An autopsy on four of 44 dead revealed traces of a lethal substance that caused heart attacks and severe asphyxiation.
Niger’s human rights commission has called for an independent inquiry following alleged rapes, including that of an 11-year old girl, by Chadian soldiers deployed in the country to help fight armed groups.
The commission’s preliminary findings, published on Friday and based on testimonies and medical examinations between March 31 and April 1, were that two other women were raped.
The women, including one who is pregnant, were raped in the presence of their husbands who were held at gunpoint by the soldiers, according to the commission’s report.
“Other rape victims refused to testify due to fear of being stigmatised,” the report said, adding that the commission spoke with five women who were victims of attempted rape, having managed to flee when armed men entered their homes.
The commission said it “strongly condemns these heinous acts” against innocent people, perpetrated by those meant to protect them.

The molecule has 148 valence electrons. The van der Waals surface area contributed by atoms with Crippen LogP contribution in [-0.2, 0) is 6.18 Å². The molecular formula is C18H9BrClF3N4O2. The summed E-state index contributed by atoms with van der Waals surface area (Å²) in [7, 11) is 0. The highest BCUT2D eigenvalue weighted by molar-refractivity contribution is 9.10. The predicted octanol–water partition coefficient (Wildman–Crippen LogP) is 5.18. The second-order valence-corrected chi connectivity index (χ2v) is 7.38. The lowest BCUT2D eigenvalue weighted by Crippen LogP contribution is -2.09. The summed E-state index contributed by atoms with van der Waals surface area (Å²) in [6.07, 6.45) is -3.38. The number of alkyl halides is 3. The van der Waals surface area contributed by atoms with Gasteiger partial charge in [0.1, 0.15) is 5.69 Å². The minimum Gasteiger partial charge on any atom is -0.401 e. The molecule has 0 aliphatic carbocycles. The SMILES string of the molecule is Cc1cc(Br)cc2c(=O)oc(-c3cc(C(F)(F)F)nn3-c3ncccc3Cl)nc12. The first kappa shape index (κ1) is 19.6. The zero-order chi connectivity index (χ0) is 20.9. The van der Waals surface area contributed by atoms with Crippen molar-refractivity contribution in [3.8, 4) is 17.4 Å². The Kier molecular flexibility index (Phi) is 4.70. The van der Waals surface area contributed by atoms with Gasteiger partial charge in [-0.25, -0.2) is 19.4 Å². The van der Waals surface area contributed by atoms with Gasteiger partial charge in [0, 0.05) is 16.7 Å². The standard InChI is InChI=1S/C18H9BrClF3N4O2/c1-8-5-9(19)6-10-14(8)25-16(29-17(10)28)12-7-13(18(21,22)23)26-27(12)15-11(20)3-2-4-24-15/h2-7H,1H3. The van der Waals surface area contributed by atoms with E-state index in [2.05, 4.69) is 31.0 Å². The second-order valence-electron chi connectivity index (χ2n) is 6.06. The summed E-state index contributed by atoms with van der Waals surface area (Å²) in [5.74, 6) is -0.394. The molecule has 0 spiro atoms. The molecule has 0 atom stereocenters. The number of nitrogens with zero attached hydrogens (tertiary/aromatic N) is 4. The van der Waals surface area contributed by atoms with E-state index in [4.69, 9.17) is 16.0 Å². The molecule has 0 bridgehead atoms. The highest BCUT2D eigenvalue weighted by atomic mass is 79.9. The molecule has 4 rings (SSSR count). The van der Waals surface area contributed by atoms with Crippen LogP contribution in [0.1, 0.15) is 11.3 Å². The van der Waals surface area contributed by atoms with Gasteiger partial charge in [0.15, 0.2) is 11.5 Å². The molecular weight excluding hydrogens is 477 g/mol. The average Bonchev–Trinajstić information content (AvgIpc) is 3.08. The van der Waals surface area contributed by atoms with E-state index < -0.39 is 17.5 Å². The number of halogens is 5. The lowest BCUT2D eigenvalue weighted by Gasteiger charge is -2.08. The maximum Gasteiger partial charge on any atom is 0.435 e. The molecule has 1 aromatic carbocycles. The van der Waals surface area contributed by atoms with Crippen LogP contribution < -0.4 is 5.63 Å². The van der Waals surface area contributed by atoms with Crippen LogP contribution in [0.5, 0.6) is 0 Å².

It called on the relevant authorities to put in place an independent commission of inquiry to investigate the “cruel, inhuman and degrading acts”, stressing the need to bring the alleged perpetrators to justice.
On Saturday, Chad said the accused soldiers have been arrested and will face punishment.
“The perpetrators have already been arrested and will suffer the necessary sanctions,” the country’s foreign ministry said in a statement.
The ministry said the cases of alleged rape and sexual assault were isolated incidents and should not tarnish the reputation of the country’s army or the mission in Niger.
France and other allies praised Chad in February after it deployed 1,200 troops to the tri-border region between Niger, Burkina Faso and Mali to reinforce 5,100 French soldiers battling rebel groups linked to al-Qaeda and the ISIL (ISIS).
Besides the alleged rape cases, the report noted that Chadian troops have also been accused of assault and confiscation of private properties in the Tera region in the west of the country near the Burkina Faso border where they are deployed.